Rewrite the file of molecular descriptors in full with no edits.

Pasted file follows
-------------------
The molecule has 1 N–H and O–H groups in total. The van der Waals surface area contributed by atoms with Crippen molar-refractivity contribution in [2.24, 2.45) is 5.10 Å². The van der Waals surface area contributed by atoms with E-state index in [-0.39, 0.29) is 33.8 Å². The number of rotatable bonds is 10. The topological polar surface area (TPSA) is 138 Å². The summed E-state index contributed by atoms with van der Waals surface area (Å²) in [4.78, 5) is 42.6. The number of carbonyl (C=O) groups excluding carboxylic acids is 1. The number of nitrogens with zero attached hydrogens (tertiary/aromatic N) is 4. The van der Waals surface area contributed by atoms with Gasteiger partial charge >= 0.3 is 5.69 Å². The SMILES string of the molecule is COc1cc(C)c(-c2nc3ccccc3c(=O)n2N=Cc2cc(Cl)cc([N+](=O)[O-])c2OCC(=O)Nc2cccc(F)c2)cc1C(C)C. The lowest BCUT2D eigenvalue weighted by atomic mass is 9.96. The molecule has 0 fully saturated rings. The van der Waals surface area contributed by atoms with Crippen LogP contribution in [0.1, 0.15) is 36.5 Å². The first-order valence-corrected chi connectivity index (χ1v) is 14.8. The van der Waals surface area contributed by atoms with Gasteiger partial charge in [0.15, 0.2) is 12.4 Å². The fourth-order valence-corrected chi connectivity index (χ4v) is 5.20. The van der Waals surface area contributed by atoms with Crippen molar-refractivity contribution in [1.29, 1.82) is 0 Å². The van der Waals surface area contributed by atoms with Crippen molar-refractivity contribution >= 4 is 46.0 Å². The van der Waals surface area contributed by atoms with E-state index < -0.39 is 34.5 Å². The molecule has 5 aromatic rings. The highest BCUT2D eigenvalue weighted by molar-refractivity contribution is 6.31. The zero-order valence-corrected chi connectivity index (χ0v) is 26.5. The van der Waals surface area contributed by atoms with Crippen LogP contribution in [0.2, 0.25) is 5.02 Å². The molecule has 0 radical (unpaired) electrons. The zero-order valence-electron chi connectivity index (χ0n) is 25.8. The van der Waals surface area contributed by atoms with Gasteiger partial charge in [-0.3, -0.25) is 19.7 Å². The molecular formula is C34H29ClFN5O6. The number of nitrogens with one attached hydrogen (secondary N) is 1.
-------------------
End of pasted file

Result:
The molecule has 1 N–H and O–H groups in total. The van der Waals surface area contributed by atoms with Crippen molar-refractivity contribution in [2.24, 2.45) is 5.10 Å². The van der Waals surface area contributed by atoms with E-state index in [-0.39, 0.29) is 33.8 Å². The number of rotatable bonds is 10. The topological polar surface area (TPSA) is 138 Å². The summed E-state index contributed by atoms with van der Waals surface area (Å²) in [4.78, 5) is 42.6. The number of carbonyl (C=O) groups excluding carboxylic acids is 1. The number of nitrogens with zero attached hydrogens (tertiary/aromatic N) is 4. The van der Waals surface area contributed by atoms with Gasteiger partial charge >= 0.3 is 5.69 Å². The SMILES string of the molecule is COc1cc(C)c(-c2nc3ccccc3c(=O)n2N=Cc2cc(Cl)cc([N+](=O)[O-])c2OCC(=O)Nc2cccc(F)c2)cc1C(C)C. The lowest BCUT2D eigenvalue weighted by atomic mass is 9.96. The molecule has 0 fully saturated rings. The van der Waals surface area contributed by atoms with Crippen LogP contribution in [0.1, 0.15) is 36.5 Å². The first-order valence-corrected chi connectivity index (χ1v) is 14.8. The van der Waals surface area contributed by atoms with Gasteiger partial charge in [0.15, 0.2) is 12.4 Å². The fourth-order valence-corrected chi connectivity index (χ4v) is 5.20. The van der Waals surface area contributed by atoms with Crippen molar-refractivity contribution in [1.29, 1.82) is 0 Å². The van der Waals surface area contributed by atoms with Crippen molar-refractivity contribution >= 4 is 46.0 Å². The van der Waals surface area contributed by atoms with E-state index < -0.39 is 34.5 Å². The molecule has 5 aromatic rings. The highest BCUT2D eigenvalue weighted by molar-refractivity contribution is 6.31. The zero-order valence-corrected chi connectivity index (χ0v) is 26.5. The van der Waals surface area contributed by atoms with Crippen LogP contribution in [0.2, 0.25) is 5.02 Å². The molecule has 0 radical (unpaired) electrons. The zero-order valence-electron chi connectivity index (χ0n) is 25.8. The van der Waals surface area contributed by atoms with Gasteiger partial charge in [-0.3, -0.25) is 19.7 Å². The molecular formula is C34H29ClFN5O6. The number of nitrogens with one attached hydrogen (secondary N) is 1.